After being knighted in 1990 for services to architecture, winning the 1999 Pritzker Prize and then gaining peerage in the same year, it could be argued that there is no living architect that has had a larger impact on urban life than Norman Foster. In a recent talk, Foster addressed a sold-out Barbican Hall on the future of our growing urban landscape, in the seventh installment of the Architecture On Stage series organized by The Architecture Foundation with the Barbican. While the content was full of grandiose statements and predictions, of a scale similar to the projects Foster’s practice undertakes, it was the problem-solving approach he showed that gave more of an insight into the man himself. The following 5 lessons gleaned from the presentation won’t guarantee Foster-like levels of success, but they may be able to help you navigate the challenges that architecture can present, both personally and professionally.
1. Architecture is more than a building
As obvious as this may sound, it is easy to fixate on a facade or roof, the most ego-driven aspect of any project. But what we can lose in the quest for Instagram perfection is the true purpose of architecture: designing a space to be used by a community. Foster consistently reiterated this point, referencing the creation of something more than just a building, saying it was “difficult to separate the architecture from the infrastructure.” By not simply thinking about how it will look, and concentrating on how it will work, a building will have a greater chance of enriching the lives of the people who use it. Whether it’s the creation of a public space, the pedestrianization of the surrounding context, or maintaining a path through the building’s core—Foster’s focus upon more than just aesthetics is key to the perceived success of many of his projects.
2. Research is king
What was clear from hearing Foster speak was the depth of historical and theoretical knowledge he had. While this might seem an obvious trait of someone who has been at the very top of his profession for over 50 years, it was nevertheless impressive how he could pinpoint individual elements of multiple projects and provide their research-driven purpose. Aside from the expected classic texts, Foster drew inspiration from slightly more off-piste references, like Georgii Krutikov and Nasa’s “Stanford Torus,” showing the extensive contextual background demanded in his office. He also frequently talked about the practice’s primary research, from their extensive prototypes and models to the investigative studies of urban life in favelas, something Foster seemed particularly passionate about. If a decision is well researched then it can rarely be wrong, avoiding the awkward silence after a client (or college reviewer) asks “but… why?”
3. “We all gravitate to what we do best”
In 2010, Norman Foster was one of several peers to give up their seat in the House of Lords. During the Q&A, an audience member asked whether he regrets the decision in which he gave up a great platform to encourage the changes he had spoken so passionately about. In response, Foster said: “we all gravitate to what we do best.” He claimed that he was far more useful as a designer, leading by example, than he would ever be as a politician arguing day after day. Taken at face value, this sentiment is key to the effective communication of ideas. Improving holistically is still important, but our skills are naturally weighted in certain areas; be it model-making, drawing, pitching or detailing; and in focusing on your strengths you can help maximize a project’s success. In Foster’s case, it’s also probably the reason why the former RAF man has designed no less than 7 airports—he’s good at it.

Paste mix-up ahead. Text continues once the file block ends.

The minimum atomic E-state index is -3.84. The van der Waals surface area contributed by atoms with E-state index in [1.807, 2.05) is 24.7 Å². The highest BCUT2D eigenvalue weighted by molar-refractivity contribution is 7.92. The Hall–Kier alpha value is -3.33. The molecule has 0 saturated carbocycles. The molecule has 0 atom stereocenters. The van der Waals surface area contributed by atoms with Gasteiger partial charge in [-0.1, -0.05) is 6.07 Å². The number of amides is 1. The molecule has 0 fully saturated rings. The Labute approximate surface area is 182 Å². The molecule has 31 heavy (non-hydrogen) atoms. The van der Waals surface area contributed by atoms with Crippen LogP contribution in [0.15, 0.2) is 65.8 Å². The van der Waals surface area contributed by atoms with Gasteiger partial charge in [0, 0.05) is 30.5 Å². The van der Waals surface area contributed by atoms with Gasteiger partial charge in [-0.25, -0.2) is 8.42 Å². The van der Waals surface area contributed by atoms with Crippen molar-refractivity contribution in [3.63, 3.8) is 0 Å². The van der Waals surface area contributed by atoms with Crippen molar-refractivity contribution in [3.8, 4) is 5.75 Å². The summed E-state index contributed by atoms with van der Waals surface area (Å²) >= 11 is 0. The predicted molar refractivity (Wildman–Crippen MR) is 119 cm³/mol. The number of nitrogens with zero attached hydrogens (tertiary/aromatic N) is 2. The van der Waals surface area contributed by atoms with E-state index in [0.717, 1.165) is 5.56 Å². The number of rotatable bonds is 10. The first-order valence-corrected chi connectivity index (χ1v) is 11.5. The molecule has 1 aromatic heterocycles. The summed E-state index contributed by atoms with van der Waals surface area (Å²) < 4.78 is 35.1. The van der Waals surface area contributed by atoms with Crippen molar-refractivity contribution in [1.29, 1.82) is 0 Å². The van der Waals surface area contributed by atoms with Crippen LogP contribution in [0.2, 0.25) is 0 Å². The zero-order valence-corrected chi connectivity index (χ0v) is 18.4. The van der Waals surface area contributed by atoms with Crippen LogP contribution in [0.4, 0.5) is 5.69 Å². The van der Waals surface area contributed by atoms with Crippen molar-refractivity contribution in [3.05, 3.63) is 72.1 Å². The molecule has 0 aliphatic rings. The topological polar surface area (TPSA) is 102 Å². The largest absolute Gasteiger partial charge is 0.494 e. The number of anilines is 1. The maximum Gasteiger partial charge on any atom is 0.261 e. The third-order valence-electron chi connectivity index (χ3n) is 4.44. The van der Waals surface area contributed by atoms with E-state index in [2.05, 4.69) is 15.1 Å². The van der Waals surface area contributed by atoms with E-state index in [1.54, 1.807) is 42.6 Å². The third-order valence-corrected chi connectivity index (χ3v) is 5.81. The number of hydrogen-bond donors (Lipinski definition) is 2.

4. Bold solutions
Be bold. Most of Foster’s work, in particular his earlier projects, is experimental in one way or another, and so were a lot of the topics brought up in his lecture (ambulance drones to be used all across London, for example). To be bold in architecture is difficult, as the hundreds of constraints and regulations try their best to maintain a palatable level of status quo. However, it is often in seemingly crazy ideas that change is facilitated. Creating something new—even if it means swimming against the tide—is critical for positive change within architecture, and as George Bernard Shaw once said:
The reasonable man adapts himself to the world; the unreasonable one persists in trying to adapt the world to himself. Therefore all progress depends on the unreasonable man.
5. “Doing more with less”
Buckminster Fuller was the mentor of Norman Foster, the pair first working with each other on a project in Oxford, 1971. Foster frequently referred back to conversations he had with “Bucky,” using him as a touchstone in what he was trying to achieve and how he wanted to achieve it. The famous Fuller quote “doing more with less” is usually attributed to the performance of a project: using technological advancements in order to create a more efficient input (less) with a larger output (more). This is seen first hand in his geodesic dome, and later the Dymaxion House, and the relatively simple mantra mimics the sustainable agenda we face, reducing global reliance on finite supplies, something Foster addressed in the new Bloomburg European HQ. You can also apply this to the time you spend at work, maximizing output and leaving space to live—something essential for general well-being. And if you ever need any tips for how to live outside of architecture, a quick browse of Norman Foster’s personal Instagram account will provide plenty of ideas.